°Detection and UHPLC Separation of Bisphenol A (BPA) in Plastics

In the recent times, bisphenol A or BPA (Figure 1) has been gaining attention as studies report its negative effects on human health and safety. Initially, concerns regarding BPA focused only on baby bottles but now it includes all types of bottles.

Structure of Bisphenol A (BPA)

Figure 1. Structure of Bisphenol A (BPA)

BPA is used in the manufacture of common polymers such as polycarbonate and PVC. PVC is used extensively in products such as children’s toys (Figure 2), building materials and medical devices. BPA is used as a polymerization inhibitor during the manufacture of PVC. After polymerization is completed there is a chance residual BPA is still present.

Children

Figure 2. Children's toy samples analyzed for BPA

Polycarbonate has many beneficial properties such as heat resistance and optical clarity. In the manufacture of polycarbonate, BPA acts as a monomer. However not all of the BPA is consumed and there is a chance of it leaching out of the polymer. Nowadays, polycarbonate is being substituted with new copolymers such as co-polyester to eliminate BPA.

Due to growing concerns about BPA on humans the levels of BPA in specific products, such as childrens toys and baby bottles, is being analyzed in specific products. To establish the existence and quantity of BPA in plastic materials, simple and rigorous test techniques are required. The extraction and HPLC analysis methods of children’s products for BPA are described in this article.

Experiment

The experiment involves BPA extraction from a toy matrix and subsequent UHPLC analysis. The extraction process involves simulation of the contact routes via which children may come into contact with BPA. For this experiment, two different extraction methods were selected to analyze the presence of BPA in 30g samples for each extraction.

In the first method, the sample was soaked in 1L of water for 24 hours at a temperature of 40°C (EN 14372). In the second method, the sample was soaked in 1 L HCl (0.07M) for 2 hours at a temperature of 37°C. Using a PerkinElmer Flexar™ FX-10 UHPLC system equipped with a PerkinElmer series 200a fluorescence detector, the extracted samples were tested. The separation process was achieved on a Brownlee validated C8 column (Table 1).

Table 1. HPLC Conditions for the analysis of BPA

HPLC System PerkinElmer Flexar FX-10 UHPLC
Injection Volume 50 µL
Column PerkinElmer C8 (150 mm x 4.6 mm, 5 µm)
Mobil Phase Methanol/Water (65/35)
Flow Rate 1 mL/min
Detector Wavelength Excitation – 275 nm / Emission – 313 nm
Detector Response Time 0.1 sec
PMT, Em BDW Super High, Wide
Run Time 15 min

Results

The BPA tested with the specified LC conditions eluted at 5.43mins (Figure 3). The UHPLC system was calibrated spanning a range of 1-50 ppb (µg/L) BPA (Table 2).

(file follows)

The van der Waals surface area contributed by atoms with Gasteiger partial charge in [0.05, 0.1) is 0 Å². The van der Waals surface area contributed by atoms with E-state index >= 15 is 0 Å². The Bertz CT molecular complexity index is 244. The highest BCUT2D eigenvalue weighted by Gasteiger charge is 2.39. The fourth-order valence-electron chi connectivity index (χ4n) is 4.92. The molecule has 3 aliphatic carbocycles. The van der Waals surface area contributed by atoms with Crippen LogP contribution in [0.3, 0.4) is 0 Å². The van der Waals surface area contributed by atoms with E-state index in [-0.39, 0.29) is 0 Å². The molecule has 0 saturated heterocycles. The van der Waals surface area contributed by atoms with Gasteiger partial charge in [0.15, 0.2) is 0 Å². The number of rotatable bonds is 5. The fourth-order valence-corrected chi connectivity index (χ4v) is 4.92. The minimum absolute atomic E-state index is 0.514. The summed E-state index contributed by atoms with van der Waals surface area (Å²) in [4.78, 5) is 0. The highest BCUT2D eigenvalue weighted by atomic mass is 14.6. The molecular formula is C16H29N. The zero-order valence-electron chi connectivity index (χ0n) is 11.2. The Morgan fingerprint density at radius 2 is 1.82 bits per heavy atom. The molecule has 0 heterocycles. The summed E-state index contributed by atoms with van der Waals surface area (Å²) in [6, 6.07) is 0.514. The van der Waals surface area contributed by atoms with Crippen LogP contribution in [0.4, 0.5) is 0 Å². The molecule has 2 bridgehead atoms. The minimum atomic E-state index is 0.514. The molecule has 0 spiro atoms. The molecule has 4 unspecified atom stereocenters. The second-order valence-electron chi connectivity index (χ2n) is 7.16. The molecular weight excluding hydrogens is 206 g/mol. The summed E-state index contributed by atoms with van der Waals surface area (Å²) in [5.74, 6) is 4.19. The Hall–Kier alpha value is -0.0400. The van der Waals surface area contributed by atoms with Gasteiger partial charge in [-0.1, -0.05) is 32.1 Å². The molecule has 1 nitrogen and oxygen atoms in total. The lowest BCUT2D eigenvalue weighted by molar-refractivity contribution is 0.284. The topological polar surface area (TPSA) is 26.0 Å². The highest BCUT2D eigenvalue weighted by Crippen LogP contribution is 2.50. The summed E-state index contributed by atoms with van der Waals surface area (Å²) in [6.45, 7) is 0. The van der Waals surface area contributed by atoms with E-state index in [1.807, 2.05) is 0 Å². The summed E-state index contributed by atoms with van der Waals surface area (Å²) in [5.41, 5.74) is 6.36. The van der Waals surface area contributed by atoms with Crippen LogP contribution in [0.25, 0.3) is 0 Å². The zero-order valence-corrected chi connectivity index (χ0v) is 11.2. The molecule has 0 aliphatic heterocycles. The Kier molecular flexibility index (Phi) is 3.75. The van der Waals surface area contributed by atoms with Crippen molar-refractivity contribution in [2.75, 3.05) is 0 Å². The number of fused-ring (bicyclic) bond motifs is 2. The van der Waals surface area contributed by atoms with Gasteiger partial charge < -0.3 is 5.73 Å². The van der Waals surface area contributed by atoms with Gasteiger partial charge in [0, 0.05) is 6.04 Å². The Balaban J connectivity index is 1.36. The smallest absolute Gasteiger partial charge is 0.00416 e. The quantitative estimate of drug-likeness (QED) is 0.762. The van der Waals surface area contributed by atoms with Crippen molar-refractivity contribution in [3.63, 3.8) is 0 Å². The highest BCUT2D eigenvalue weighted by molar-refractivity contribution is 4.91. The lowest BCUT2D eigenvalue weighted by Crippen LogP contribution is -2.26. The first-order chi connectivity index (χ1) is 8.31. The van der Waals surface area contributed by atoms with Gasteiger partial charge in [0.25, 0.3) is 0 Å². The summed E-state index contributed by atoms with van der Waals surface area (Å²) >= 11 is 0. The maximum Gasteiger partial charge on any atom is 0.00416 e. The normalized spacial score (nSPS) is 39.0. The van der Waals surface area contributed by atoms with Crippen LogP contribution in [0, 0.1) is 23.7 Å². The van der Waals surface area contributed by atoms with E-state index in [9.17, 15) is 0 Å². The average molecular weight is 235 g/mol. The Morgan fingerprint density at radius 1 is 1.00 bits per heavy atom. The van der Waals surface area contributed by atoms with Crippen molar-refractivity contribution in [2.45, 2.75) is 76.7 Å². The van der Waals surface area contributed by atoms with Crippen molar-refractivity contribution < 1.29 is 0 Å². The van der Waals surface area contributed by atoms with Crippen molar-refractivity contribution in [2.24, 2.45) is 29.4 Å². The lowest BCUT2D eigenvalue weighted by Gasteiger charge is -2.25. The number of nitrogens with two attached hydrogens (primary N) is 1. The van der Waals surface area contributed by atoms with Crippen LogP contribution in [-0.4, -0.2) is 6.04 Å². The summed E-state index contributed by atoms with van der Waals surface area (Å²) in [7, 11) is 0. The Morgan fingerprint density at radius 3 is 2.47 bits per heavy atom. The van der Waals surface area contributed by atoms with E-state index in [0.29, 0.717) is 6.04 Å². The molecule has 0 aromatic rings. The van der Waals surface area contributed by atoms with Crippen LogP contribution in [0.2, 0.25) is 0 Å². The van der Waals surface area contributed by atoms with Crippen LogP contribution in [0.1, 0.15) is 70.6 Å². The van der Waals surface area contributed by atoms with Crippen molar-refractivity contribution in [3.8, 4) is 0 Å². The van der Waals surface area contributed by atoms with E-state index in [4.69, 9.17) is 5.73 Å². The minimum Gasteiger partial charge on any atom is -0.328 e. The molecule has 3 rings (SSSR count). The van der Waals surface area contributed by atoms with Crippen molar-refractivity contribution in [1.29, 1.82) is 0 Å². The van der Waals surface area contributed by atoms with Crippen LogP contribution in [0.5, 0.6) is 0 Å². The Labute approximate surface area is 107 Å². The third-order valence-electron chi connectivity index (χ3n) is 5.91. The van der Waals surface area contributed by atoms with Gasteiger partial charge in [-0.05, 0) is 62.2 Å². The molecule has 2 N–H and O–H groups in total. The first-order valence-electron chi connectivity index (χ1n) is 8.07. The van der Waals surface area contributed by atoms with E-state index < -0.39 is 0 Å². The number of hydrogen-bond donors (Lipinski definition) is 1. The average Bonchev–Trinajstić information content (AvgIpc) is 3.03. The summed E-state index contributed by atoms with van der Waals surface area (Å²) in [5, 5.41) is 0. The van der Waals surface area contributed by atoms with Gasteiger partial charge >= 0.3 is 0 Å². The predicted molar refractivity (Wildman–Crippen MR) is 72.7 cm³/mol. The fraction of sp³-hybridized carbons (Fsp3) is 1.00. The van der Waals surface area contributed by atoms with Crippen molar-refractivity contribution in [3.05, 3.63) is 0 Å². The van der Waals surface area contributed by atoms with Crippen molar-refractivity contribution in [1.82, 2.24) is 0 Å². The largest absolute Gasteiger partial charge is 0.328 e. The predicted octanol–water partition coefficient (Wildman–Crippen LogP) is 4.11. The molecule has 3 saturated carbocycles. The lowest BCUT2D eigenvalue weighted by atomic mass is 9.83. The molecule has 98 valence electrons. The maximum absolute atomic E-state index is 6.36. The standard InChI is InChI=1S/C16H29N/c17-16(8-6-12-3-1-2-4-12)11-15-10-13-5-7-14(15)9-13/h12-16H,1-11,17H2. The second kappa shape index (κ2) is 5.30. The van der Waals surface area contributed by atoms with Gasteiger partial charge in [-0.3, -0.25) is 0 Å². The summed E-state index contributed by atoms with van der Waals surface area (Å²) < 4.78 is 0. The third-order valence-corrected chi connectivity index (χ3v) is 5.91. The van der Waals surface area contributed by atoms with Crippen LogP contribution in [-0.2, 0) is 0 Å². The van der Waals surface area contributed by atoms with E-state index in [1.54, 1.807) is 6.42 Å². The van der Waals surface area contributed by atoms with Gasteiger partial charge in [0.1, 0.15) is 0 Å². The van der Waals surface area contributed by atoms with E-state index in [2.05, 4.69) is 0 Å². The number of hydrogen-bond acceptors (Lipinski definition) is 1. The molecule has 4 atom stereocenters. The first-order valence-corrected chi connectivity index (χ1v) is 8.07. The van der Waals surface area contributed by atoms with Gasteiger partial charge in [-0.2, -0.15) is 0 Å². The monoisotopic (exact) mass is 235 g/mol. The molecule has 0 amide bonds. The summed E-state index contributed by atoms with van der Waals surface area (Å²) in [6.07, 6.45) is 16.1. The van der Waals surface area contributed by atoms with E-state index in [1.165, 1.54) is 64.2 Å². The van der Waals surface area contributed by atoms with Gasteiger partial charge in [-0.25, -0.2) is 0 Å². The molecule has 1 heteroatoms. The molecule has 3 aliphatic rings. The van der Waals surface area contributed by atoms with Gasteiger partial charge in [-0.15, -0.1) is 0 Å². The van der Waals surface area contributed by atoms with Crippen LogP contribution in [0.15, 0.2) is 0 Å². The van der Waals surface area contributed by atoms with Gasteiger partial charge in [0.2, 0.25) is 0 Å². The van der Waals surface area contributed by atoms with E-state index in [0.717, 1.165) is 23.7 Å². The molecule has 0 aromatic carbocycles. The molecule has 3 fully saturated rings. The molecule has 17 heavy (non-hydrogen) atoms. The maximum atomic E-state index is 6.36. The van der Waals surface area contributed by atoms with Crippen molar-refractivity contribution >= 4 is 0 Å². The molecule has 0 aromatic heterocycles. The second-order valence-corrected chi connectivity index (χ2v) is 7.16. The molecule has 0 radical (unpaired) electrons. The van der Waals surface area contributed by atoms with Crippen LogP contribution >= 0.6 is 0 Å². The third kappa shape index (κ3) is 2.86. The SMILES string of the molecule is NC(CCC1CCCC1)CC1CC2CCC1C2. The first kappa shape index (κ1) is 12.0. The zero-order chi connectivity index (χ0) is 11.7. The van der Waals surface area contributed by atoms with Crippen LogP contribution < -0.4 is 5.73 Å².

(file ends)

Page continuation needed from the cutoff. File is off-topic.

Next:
BPA calibration standard at 1 ppb

Figure 3. BPA calibration standard at 1 ppb

Table 2. Table for the analysis of BPA across the range of 1 - 50ppb (µg/L)

Concentration Response
1 ppb 54163
10 ppb 378051
20 ppb 820335
40 ppb 1548750
50 ppb 1957851
r2 0.9993

The BPA’s limit of quantitation (LOQ) with the method elaborated in this article is 1 ppb.

The signal-to-noise ratio at the LOQ is around 10:1. The response spanning the calibration range matched a linear calibration with an r2 value of 0.9993. Blanks, which were tested between standards and samples, revealed that the product did not contain any BPA contamination or residue. Toy sample extracts containing BPA were quantified using the calibration curve created during standard evaluation (Table 3). The chromatogram of the water extract of the toy dwarf sample is illustrated in Figure 4.

Table 3. Results from toy sample analysis

Sample Extraction Type µg/L µg/g
Cube water 2.04 0.068
Cube HCl ND ND
Die water 3.35 0.111
Die HCl 1.56 0.052
Dwarf water 4.32 0.144
Dwarf HCl 1.78 0.059

Analysis of toy dwarf for BPA using water

Figure 4. Analysis of toy dwarf for BPA using water

In the BPA extraction method, where the toy was heated in water for 24 hours at 40°C, a higher amount of BPA was extracted from the matrix than another BPA extraction method performed in acid. It was observed that BPA was present in all three water extraction processes in the calibration range of the standard curve.

Conclusion

As health concerns over exposure to BPA are raised, its analysis in plastics is becoming very important. The PerkinElmer Flexar FX-10 UHPLC system provides a sensitive and robust platform for this analysis. Demonstrated here was a calibration of BPA across a range of 1 – 50 ppb with a chromatographic run time of less than 10 minutes. This analysis was applied to 3 toy samples and BPA was identified in each sample.

This information has been sourced, reviewed and adapted from materials provided by PerkinElmer.

For more information on this source, please visit PerkinElmer.

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